Religion: Catholic
Disabled and queer as hell
Biden 2020
Firefighter I certified, off to EMS and Rookie School next fall

User avatar
Giovenith
Game Moderator
 
Posts: 20910
Founded: Feb 08, 2012
Left-wing Utopia

Postby Giovenith » Fri Jun 12, 2020 1:53 pm

Centai Mal wrote:Can I ask what y'all think of the Men's Lib movement? I'm in it, and it generally, at leas on the reddit platform, seems to be pretty pro-feminist


I haven't seen that one before, though it's nice to see a Reddit men's group that isn't just bashing women for not sleeping with them. The Reddit misogynists and the Tumblr misandrists are just two sides of the same coin to me: Individuals who probably started out as having legitimate anger and grievances, but got twisted and radicalized by hyperbolic echo chambers. I think, though, there's been a notable shift in the zeitgeist towards more productive conversation and less pointless, angry complaining.
❃and in time, and in time, we will all be stars❃

User avatar
West Leas Oros 2
Negotiator
 
Posts: 6004
Founded: Jul 15, 2018
Ex-Nation

Postby West Leas Oros 2 » Fri Jun 12, 2020 2:05 pm

Sundiata wrote:
Centai Mal wrote:Can I ask what y'all think of the https://www.reddit.com/r/MensLib/ movement? I'm in it, and it generally, at leas on the reddit platform, seems to be pretty pro-feminist

It's not a good thing for men to get so careless with respect to their duties as men. These men would be better served joining the Knights of Columbus.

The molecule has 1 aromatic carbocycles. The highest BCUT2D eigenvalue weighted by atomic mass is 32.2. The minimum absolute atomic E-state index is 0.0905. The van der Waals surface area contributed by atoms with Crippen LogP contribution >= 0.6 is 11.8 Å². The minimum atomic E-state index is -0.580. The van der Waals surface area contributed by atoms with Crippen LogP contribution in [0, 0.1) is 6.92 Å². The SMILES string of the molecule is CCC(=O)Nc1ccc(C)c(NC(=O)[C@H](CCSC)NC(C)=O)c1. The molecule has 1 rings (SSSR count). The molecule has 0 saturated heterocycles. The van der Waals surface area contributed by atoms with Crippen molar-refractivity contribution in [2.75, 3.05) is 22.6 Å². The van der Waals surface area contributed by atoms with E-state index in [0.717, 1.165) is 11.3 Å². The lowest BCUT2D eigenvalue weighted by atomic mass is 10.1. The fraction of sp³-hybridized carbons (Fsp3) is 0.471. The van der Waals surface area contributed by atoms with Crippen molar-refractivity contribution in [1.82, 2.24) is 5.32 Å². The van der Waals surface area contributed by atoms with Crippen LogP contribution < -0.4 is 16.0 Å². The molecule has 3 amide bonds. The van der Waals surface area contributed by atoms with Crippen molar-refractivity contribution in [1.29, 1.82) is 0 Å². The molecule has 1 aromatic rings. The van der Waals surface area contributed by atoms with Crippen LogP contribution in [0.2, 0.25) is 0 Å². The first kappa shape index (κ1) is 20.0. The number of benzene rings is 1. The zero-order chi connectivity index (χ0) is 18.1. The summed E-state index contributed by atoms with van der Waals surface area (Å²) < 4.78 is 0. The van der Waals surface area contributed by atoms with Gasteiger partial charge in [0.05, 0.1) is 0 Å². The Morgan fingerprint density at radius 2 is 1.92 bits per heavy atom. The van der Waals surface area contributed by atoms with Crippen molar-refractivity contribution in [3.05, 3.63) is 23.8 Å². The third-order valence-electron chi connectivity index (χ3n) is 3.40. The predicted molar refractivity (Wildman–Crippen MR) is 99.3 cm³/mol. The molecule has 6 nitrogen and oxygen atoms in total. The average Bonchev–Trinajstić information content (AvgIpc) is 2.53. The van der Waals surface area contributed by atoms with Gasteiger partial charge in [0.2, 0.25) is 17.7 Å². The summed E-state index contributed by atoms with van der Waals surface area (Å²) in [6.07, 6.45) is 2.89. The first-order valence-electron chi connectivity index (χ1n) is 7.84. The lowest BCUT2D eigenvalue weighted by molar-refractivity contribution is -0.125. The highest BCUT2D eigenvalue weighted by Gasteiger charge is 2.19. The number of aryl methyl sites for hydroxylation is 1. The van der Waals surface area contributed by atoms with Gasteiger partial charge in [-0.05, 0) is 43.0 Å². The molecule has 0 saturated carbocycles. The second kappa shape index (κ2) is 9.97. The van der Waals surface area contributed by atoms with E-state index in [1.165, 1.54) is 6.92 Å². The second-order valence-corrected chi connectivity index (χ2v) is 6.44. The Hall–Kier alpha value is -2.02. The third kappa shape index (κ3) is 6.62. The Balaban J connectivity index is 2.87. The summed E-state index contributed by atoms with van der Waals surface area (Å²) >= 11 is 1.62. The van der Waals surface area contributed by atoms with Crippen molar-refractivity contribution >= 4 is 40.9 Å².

I'm also glad to see that you're a fellow Catholic.

I don’t like this line of reasoning. What duties does a man have, anyway? The way I see it, society expects so much from men and keeps telling them that it’s for their own sake, but it isn’t. All it is is society keeping men from reaching their true potential. Forcing them to be what society wants them to be, with no regard for his aspirations or goals. A man has a duty to be a decent human being, just like anybody else, but he has no duty to be what everyone thinks he has to be. This sort of thing is what leads to hateful rhetoric. Men and women are unique individuals, and forcing them to be somebody they don’t want to be only breeds mistrust and harmful prejudices against them.
WLO Public News: Outdated Factbooks and other documents in process of major redesign! ESTIMATED COMPLETION DATE: <error:not found>
How many South Americans need to be killed by the CIA before you realize socialism is bad?
I like to think I've come a long way since the days of the First WLO.
Conscientious Objector in the “Culture War”

NationStates Leftist Alternative only needs a couple more nations before it can hold its constitutional convention!

User avatar
Frostnia
Envoy
 
Posts: 272
Founded: Aug 06, 2016
Ex-Nation

Postby Frostnia » Fri Jun 12, 2020 2:14 pm

Giovenith wrote:
Centai Mal wrote:Can I ask what y'all think of the Men's Lib movement? I'm in it, and it generally, at leas on the reddit platform, seems to be pretty pro-feminist


I haven't seen that one before, though it's nice to see a Reddit men's group that isn't just bashing women for not sleeping with them. The Reddit misogynists and the Tumblr misandrists are just two sides of the same coin to me: Individuals who probably started out as having legitimate anger and grievances, but got twisted and radicalized by hyperbolic echo chambers. I think, though, there's been a notable shift in the zeitgeist towards more productive conversation and less pointless, angry complaining.


If you want more communities like that, may I suggest taking the bropill?
MT nation composed of people from every nation with a current Antarctic base. NS stats somewhat apply (despite them being generally stupid). I would use my factbooks but I'm lazy and haven't gotten around to it yet.

Antarctica is a pretty "cool" place.
I'm not sorry

User avatar